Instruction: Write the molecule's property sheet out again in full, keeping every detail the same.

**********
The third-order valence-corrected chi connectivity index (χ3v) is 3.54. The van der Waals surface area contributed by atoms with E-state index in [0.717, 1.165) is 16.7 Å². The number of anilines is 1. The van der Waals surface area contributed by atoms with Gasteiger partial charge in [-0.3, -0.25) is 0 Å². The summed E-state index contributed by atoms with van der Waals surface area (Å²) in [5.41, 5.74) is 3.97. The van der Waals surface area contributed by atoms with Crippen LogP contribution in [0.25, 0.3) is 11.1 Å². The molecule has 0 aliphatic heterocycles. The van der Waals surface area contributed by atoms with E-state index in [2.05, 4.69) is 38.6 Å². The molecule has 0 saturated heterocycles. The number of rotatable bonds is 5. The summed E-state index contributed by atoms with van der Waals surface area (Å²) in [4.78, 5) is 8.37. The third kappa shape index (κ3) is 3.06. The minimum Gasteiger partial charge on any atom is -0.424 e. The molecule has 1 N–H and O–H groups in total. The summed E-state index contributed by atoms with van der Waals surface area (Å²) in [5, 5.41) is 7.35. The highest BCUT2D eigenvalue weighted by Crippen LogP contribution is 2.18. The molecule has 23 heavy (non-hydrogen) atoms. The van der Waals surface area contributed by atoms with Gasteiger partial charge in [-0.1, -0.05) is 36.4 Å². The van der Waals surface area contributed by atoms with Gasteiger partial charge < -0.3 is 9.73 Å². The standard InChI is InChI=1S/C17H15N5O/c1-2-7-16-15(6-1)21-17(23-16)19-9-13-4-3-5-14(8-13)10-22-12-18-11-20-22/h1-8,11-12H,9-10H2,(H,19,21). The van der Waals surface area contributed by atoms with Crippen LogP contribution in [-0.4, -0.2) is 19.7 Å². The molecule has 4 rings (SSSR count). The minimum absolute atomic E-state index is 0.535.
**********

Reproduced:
The third-order valence-corrected chi connectivity index (χ3v) is 3.54. The van der Waals surface area contributed by atoms with E-state index in [0.717, 1.165) is 16.7 Å². The number of anilines is 1. The van der Waals surface area contributed by atoms with Gasteiger partial charge in [-0.3, -0.25) is 0 Å². The summed E-state index contributed by atoms with van der Waals surface area (Å²) in [5.41, 5.74) is 3.97. The van der Waals surface area contributed by atoms with Crippen LogP contribution in [0.25, 0.3) is 11.1 Å². The molecule has 0 aliphatic heterocycles. The van der Waals surface area contributed by atoms with E-state index in [2.05, 4.69) is 38.6 Å². The molecule has 0 saturated heterocycles. The number of rotatable bonds is 5. The summed E-state index contributed by atoms with van der Waals surface area (Å²) in [4.78, 5) is 8.37. The third kappa shape index (κ3) is 3.06. The minimum Gasteiger partial charge on any atom is -0.424 e. The molecule has 1 N–H and O–H groups in total. The summed E-state index contributed by atoms with van der Waals surface area (Å²) in [5, 5.41) is 7.35. The highest BCUT2D eigenvalue weighted by Crippen LogP contribution is 2.18. The molecule has 23 heavy (non-hydrogen) atoms. The van der Waals surface area contributed by atoms with Gasteiger partial charge in [-0.1, -0.05) is 36.4 Å². The van der Waals surface area contributed by atoms with Gasteiger partial charge < -0.3 is 9.73 Å². The standard InChI is InChI=1S/C17H15N5O/c1-2-7-16-15(6-1)21-17(23-16)19-9-13-4-3-5-14(8-13)10-22-12-18-11-20-22/h1-8,11-12H,9-10H2,(H,19,21). The van der Waals surface area contributed by atoms with Crippen LogP contribution in [-0.4, -0.2) is 19.7 Å². The molecule has 4 rings (SSSR count). The minimum absolute atomic E-state index is 0.535.